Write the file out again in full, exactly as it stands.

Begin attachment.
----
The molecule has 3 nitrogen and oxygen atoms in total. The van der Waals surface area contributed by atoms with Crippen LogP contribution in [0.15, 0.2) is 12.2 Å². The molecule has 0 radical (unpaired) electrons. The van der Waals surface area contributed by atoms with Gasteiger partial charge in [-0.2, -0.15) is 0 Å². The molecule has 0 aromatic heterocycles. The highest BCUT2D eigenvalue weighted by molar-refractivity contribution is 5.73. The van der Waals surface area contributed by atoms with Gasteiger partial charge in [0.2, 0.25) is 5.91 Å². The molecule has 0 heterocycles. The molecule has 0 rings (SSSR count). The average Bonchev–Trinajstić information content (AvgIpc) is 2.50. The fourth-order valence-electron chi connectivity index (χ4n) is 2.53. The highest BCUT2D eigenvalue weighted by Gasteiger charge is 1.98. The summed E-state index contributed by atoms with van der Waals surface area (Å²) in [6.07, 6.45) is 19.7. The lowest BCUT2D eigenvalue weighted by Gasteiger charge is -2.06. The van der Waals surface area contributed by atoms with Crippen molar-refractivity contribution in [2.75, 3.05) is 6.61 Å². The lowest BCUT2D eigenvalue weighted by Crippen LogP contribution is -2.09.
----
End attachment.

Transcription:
The molecule has 3 nitrogen and oxygen atoms in total. The van der Waals surface area contributed by atoms with Crippen LogP contribution in [0.15, 0.2) is 12.2 Å². The molecule has 0 radical (unpaired) electrons. The van der Waals surface area contributed by atoms with Gasteiger partial charge in [-0.2, -0.15) is 0 Å². The molecule has 0 aromatic heterocycles. The highest BCUT2D eigenvalue weighted by molar-refractivity contribution is 5.73. The van der Waals surface area contributed by atoms with Gasteiger partial charge in [0.2, 0.25) is 5.91 Å². The molecule has 0 heterocycles. The molecule has 0 rings (SSSR count). The average Bonchev–Trinajstić information content (AvgIpc) is 2.50. The fourth-order valence-electron chi connectivity index (χ4n) is 2.53. The highest BCUT2D eigenvalue weighted by Gasteiger charge is 1.98. The summed E-state index contributed by atoms with van der Waals surface area (Å²) in [6.07, 6.45) is 19.7. The lowest BCUT2D eigenvalue weighted by Gasteiger charge is -2.06. The van der Waals surface area contributed by atoms with Crippen molar-refractivity contribution in [2.75, 3.05) is 6.61 Å². The lowest BCUT2D eigenvalue weighted by Crippen LogP contribution is -2.09.